What I have learned is that my childhood experiences have more in common with those of other autistic people than they do with any arbitrary collection of women or men. I can’t even see any relevance or practical use to gendering children, and yet Western society in particular is moving more and more towards a total binary division: just look at children’s clothing and toys. There is this prevalent meme that colors, styles, activities and more are gendered: that everything in a child’s environment is either masculine or feminine and the two sets must remain disjoint.
Even where there is an overlap society plays tricks with language, Nineteen Eighty-Four style, so that girls have dolls while boys have action figures; kilts are not referred to as skirts. It all reinforces the notion that there is but a single “correct” way to be a particular gender, and also that each one of us must be identifiable as either one or the other. Individuality is out, conformity is in.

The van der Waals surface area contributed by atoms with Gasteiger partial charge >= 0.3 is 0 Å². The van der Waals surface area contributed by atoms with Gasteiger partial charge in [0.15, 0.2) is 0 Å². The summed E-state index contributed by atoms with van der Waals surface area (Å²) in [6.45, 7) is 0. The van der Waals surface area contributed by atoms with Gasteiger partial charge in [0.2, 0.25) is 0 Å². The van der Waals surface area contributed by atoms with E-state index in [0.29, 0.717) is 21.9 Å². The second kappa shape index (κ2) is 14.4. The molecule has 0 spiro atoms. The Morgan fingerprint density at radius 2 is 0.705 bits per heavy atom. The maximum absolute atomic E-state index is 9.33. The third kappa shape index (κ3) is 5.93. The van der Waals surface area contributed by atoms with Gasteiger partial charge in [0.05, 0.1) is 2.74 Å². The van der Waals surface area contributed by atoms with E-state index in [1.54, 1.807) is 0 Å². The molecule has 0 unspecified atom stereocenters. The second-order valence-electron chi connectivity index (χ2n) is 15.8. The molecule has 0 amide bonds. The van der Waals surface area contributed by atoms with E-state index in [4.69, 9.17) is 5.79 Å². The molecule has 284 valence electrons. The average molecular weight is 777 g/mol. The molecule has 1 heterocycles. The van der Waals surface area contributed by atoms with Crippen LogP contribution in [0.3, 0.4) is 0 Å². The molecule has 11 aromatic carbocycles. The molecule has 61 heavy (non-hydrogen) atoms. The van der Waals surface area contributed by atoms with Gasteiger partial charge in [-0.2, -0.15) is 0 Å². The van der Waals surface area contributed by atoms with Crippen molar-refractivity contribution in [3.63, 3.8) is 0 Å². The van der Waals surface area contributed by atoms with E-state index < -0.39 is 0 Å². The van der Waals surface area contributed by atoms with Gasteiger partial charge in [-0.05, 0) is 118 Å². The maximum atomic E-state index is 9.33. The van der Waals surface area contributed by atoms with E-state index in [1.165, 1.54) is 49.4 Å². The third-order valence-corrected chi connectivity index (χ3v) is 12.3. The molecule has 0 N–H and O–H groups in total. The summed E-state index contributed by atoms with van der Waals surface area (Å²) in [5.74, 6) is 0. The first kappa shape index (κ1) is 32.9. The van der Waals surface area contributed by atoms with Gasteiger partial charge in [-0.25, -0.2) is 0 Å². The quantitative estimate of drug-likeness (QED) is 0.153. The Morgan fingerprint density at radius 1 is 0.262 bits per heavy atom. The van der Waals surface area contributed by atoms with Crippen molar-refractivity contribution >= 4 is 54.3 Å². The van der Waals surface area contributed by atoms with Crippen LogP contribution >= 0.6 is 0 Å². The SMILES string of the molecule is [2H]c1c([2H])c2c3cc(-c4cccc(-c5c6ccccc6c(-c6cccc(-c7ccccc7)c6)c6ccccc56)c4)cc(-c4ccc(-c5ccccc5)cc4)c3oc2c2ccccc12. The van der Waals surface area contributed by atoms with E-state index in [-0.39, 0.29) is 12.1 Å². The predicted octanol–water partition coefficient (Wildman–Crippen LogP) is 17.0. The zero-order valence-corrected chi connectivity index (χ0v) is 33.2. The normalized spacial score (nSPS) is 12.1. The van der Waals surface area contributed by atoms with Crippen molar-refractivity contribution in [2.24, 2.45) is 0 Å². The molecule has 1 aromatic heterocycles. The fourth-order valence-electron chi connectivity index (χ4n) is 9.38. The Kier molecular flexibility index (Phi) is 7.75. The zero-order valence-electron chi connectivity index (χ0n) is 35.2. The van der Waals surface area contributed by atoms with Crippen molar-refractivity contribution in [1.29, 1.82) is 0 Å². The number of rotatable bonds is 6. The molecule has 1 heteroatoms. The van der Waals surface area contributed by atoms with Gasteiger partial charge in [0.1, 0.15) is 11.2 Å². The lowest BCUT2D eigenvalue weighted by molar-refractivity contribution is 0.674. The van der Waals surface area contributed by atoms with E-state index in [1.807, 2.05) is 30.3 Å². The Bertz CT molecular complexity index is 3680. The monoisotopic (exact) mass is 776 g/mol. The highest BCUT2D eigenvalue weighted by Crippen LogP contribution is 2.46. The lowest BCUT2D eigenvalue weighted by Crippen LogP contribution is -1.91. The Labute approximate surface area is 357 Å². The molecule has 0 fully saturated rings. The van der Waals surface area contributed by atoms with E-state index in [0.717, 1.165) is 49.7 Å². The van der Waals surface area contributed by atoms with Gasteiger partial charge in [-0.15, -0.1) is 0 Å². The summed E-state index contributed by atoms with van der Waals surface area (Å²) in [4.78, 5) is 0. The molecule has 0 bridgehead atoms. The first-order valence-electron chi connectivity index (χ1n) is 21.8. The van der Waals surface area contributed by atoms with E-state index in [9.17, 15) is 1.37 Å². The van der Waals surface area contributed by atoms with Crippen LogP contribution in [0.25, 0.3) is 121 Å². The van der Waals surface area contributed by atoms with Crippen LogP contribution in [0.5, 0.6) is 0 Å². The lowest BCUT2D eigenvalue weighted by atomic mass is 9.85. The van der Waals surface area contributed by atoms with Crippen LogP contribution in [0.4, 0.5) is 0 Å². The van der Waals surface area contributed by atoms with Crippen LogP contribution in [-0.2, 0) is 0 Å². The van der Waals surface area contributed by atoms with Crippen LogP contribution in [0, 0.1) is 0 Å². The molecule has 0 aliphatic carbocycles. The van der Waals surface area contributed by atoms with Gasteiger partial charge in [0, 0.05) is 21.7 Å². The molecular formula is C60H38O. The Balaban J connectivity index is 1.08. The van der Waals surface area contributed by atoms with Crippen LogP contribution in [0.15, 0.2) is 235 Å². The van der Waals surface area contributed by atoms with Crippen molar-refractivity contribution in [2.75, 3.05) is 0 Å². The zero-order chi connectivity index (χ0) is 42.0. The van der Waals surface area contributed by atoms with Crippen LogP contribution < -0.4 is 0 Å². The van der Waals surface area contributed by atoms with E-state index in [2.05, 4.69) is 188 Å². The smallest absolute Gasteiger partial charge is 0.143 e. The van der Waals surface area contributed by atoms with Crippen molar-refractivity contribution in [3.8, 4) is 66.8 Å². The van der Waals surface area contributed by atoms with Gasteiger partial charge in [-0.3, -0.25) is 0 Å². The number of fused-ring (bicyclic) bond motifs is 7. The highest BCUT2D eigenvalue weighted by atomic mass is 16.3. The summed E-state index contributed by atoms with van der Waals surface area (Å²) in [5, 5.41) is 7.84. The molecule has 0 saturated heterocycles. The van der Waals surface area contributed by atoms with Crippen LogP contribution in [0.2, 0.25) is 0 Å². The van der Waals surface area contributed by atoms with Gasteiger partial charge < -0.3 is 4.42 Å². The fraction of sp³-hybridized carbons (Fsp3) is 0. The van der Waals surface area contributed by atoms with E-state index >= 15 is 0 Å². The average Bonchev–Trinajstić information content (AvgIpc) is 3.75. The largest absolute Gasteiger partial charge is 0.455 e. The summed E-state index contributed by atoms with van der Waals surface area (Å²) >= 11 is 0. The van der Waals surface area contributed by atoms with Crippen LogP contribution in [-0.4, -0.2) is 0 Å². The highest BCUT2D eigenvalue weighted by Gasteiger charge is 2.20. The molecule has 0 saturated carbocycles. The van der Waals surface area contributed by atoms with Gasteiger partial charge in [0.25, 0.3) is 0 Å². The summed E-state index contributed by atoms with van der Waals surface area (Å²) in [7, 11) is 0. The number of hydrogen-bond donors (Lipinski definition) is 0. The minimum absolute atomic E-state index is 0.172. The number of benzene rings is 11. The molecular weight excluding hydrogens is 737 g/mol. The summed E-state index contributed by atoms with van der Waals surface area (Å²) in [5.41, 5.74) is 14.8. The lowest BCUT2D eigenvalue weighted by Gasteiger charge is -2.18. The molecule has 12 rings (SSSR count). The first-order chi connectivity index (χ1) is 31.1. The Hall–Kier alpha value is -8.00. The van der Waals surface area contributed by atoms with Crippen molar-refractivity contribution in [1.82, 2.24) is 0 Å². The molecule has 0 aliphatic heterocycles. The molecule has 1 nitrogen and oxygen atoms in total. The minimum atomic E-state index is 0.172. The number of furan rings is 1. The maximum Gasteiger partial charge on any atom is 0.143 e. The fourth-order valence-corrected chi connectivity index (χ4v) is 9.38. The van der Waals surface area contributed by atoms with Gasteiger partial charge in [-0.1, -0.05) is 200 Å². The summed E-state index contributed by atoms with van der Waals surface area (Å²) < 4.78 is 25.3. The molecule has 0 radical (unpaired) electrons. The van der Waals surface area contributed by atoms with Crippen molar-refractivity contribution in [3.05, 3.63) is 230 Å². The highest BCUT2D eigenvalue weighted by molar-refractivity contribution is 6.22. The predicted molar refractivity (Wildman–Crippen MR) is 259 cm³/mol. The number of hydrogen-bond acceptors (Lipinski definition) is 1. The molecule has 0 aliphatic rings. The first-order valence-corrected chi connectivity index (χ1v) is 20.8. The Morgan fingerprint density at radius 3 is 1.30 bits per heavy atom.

But conformity is death to self-expression, death to the personal freedom to look and act naturally. Enforced through bullying and oppression, conformity harms. Instead we need to promote acceptance, to allow each person to be themselves, to let their personality be shown however they want, to let them enhance our world with their individual creativity. I believe we would all be richer for it.